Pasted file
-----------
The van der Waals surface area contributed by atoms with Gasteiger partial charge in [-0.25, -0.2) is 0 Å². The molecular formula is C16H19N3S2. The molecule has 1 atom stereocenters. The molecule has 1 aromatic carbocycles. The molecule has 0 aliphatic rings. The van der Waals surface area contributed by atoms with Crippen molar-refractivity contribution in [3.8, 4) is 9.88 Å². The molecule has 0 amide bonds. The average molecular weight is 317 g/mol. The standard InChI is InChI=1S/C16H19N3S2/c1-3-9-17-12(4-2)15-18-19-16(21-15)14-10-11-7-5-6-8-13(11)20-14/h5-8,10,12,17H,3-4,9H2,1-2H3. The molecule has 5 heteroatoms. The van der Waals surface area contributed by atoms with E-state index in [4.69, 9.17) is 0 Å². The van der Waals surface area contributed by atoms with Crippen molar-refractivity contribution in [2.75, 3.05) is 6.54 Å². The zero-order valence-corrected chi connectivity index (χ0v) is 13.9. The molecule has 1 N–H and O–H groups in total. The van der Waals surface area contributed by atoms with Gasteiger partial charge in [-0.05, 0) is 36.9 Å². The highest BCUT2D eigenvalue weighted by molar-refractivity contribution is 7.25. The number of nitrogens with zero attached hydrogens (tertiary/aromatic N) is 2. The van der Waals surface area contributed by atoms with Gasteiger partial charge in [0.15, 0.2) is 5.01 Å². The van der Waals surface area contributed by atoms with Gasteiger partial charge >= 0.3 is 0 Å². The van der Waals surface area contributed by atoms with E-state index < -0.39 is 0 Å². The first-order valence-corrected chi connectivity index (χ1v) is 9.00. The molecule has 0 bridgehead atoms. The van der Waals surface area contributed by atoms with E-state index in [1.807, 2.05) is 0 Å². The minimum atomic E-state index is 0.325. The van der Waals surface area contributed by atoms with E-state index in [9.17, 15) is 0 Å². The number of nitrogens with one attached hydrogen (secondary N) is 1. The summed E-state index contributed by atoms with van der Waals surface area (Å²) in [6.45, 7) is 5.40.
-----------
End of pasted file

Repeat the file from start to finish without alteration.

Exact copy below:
The van der Waals surface area contributed by atoms with Gasteiger partial charge in [-0.25, -0.2) is 0 Å². The molecular formula is C16H19N3S2. The molecule has 1 atom stereocenters. The molecule has 1 aromatic carbocycles. The molecule has 0 aliphatic rings. The van der Waals surface area contributed by atoms with Crippen molar-refractivity contribution in [3.8, 4) is 9.88 Å². The molecule has 0 amide bonds. The average molecular weight is 317 g/mol. The standard InChI is InChI=1S/C16H19N3S2/c1-3-9-17-12(4-2)15-18-19-16(21-15)14-10-11-7-5-6-8-13(11)20-14/h5-8,10,12,17H,3-4,9H2,1-2H3. The molecule has 5 heteroatoms. The van der Waals surface area contributed by atoms with E-state index in [4.69, 9.17) is 0 Å². The van der Waals surface area contributed by atoms with Crippen molar-refractivity contribution in [2.75, 3.05) is 6.54 Å². The zero-order valence-corrected chi connectivity index (χ0v) is 13.9. The molecule has 1 N–H and O–H groups in total. The van der Waals surface area contributed by atoms with Gasteiger partial charge in [-0.05, 0) is 36.9 Å². The highest BCUT2D eigenvalue weighted by molar-refractivity contribution is 7.25. The number of nitrogens with zero attached hydrogens (tertiary/aromatic N) is 2. The van der Waals surface area contributed by atoms with Gasteiger partial charge in [0.15, 0.2) is 5.01 Å². The van der Waals surface area contributed by atoms with Gasteiger partial charge >= 0.3 is 0 Å². The van der Waals surface area contributed by atoms with E-state index < -0.39 is 0 Å². The first-order valence-corrected chi connectivity index (χ1v) is 9.00. The molecule has 0 bridgehead atoms. The van der Waals surface area contributed by atoms with E-state index in [1.807, 2.05) is 0 Å². The minimum atomic E-state index is 0.325. The van der Waals surface area contributed by atoms with E-state index in [9.17, 15) is 0 Å². The number of nitrogens with one attached hydrogen (secondary N) is 1. The summed E-state index contributed by atoms with van der Waals surface area (Å²) in [6.45, 7) is 5.40.